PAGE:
The United States went through a rapid period of industrialization in the late nineteenth and early twentieth centuries. This industrialization contributed to economic growth and urbanization, among other things, but workers did not always benefit from the advances that were made. There were almost no legal protections for workers during this era, including things like workmen's compensation, health insurance, or laws that would limit work hours or require safe working conditions. If a factory worker was injured on the job, he or she would usually lose that job. The company did not have to provide any benefits to the worker or pay any medical expenses.
Some Progressives became interested in reforms during this time period that would improve conditions for workers. One of these reforms was the establishment of workmen's compensation. If a worker was injured on the job, workmen's compensation would pay medical expenses and provide limited income to the injured worker. It was basically a form of insurance for the worker.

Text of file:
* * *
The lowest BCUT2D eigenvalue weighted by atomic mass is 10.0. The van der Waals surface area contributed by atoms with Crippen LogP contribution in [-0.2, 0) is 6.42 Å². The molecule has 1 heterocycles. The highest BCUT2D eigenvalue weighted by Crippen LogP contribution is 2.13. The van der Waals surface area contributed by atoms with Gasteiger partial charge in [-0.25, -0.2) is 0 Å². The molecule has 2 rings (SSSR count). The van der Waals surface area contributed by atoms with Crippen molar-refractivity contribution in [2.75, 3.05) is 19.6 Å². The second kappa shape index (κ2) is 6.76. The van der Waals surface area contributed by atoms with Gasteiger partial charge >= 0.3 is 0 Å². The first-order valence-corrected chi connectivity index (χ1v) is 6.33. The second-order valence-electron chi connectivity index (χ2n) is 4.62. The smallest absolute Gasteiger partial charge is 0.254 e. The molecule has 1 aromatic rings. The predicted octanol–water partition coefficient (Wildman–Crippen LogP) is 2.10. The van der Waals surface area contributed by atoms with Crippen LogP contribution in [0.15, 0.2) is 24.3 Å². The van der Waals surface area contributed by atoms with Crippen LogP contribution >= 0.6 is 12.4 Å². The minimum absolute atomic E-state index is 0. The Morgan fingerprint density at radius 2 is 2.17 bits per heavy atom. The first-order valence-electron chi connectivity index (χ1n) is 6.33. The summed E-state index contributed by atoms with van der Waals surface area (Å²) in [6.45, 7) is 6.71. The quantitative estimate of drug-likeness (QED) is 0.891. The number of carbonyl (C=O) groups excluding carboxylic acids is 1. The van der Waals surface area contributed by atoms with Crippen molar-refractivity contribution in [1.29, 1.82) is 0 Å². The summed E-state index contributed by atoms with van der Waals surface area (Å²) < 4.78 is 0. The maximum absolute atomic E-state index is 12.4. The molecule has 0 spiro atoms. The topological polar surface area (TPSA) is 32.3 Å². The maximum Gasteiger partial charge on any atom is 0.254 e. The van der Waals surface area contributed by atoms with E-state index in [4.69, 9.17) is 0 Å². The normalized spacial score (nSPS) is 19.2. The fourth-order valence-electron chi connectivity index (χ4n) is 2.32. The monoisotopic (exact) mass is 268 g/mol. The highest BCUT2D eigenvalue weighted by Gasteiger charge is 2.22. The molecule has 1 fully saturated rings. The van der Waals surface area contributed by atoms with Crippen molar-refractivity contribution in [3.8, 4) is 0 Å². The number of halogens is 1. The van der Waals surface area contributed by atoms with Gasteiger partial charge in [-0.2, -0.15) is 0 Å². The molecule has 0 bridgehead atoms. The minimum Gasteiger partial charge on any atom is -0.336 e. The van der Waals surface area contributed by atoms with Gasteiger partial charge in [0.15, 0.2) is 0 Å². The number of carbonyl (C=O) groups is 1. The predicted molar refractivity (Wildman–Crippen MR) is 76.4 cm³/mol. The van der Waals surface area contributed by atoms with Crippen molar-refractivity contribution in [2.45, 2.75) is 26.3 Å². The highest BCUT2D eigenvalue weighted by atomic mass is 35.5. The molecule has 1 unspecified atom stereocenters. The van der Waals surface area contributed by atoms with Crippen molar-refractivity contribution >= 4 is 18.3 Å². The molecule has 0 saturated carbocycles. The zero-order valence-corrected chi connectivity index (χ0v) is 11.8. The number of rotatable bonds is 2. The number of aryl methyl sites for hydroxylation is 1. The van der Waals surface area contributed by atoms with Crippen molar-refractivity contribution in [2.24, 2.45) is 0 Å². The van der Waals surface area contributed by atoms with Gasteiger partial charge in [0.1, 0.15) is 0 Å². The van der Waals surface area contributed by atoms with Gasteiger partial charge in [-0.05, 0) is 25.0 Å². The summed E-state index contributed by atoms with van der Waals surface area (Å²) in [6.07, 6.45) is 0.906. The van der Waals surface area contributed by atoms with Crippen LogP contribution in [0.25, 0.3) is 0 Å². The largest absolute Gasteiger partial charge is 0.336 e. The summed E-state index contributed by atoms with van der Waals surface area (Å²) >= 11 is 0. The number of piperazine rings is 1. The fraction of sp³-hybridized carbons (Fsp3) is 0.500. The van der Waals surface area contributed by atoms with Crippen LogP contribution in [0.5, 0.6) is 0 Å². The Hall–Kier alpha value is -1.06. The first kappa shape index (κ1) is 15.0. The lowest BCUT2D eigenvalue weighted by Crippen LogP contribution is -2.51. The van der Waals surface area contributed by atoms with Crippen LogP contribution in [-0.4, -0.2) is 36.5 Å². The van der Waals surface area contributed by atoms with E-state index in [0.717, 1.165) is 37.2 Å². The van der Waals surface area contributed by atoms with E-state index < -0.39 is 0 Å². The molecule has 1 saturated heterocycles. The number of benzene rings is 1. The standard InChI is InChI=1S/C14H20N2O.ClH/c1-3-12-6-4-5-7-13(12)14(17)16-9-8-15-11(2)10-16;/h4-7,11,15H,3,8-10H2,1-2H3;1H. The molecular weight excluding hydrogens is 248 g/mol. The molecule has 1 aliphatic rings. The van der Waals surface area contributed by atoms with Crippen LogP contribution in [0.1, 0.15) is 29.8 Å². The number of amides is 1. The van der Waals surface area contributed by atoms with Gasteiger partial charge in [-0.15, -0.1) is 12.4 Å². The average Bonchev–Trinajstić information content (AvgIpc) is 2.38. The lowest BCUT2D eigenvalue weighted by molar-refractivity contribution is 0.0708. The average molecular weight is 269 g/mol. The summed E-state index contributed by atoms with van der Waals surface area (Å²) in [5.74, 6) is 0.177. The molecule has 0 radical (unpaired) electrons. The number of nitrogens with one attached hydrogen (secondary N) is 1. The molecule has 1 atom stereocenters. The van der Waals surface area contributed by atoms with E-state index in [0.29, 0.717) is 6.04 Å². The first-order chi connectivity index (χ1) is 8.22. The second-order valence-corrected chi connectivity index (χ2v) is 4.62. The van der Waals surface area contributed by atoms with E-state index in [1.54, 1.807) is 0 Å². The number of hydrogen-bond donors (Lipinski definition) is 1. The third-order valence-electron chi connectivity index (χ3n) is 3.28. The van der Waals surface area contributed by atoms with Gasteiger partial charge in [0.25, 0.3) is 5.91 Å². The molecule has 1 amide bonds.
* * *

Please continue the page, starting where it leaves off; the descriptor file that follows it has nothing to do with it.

Ohio's first workmen's compensation law was passed during Governor Judson Harmon's second administration in 1911. This first law was voluntary, and many companies did not choose to participate. The law created a state fund to compensate injured workers. The employer paid ninety percent of the cost, and the worker paid the other ten percent. Although many industries were reluctant to participate in the program, the concept of workmen's compensation continued to grow in popularity. In 1912, Ohioans held a constitutional convention. Ultimately, the convention's delegates chose to modify the constitution through amendments rather than replacing the current document. One of the amendments created a compulsory workmen's compensation law. Later that year, Ohio voters ratified the amendment. Ohio companies no longer had a choice about contributing to the workmen's compensation fund. The state legislature further strengthened the law in 1917, and it has been further modified in the decades since.